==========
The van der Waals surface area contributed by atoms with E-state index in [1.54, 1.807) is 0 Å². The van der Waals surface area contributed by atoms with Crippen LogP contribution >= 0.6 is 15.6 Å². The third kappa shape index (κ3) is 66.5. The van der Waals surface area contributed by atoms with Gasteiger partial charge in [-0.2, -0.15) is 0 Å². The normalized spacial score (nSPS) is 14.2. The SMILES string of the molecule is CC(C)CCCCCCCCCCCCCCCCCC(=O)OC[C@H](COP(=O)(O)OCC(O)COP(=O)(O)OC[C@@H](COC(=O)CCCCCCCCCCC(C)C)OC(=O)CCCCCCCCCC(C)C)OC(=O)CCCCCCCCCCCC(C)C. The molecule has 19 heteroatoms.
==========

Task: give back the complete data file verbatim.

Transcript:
The van der Waals surface area contributed by atoms with E-state index in [1.54, 1.807) is 0 Å². The van der Waals surface area contributed by atoms with Crippen LogP contribution >= 0.6 is 15.6 Å². The third kappa shape index (κ3) is 66.5. The van der Waals surface area contributed by atoms with Gasteiger partial charge in [-0.2, -0.15) is 0 Å². The normalized spacial score (nSPS) is 14.2. The SMILES string of the molecule is CC(C)CCCCCCCCCCCCCCCCCC(=O)OC[C@H](COP(=O)(O)OCC(O)COP(=O)(O)OC[C@@H](COC(=O)CCCCCCCCCCC(C)C)OC(=O)CCCCCCCCCC(C)C)OC(=O)CCCCCCCCCCCC(C)C. The molecule has 19 heteroatoms.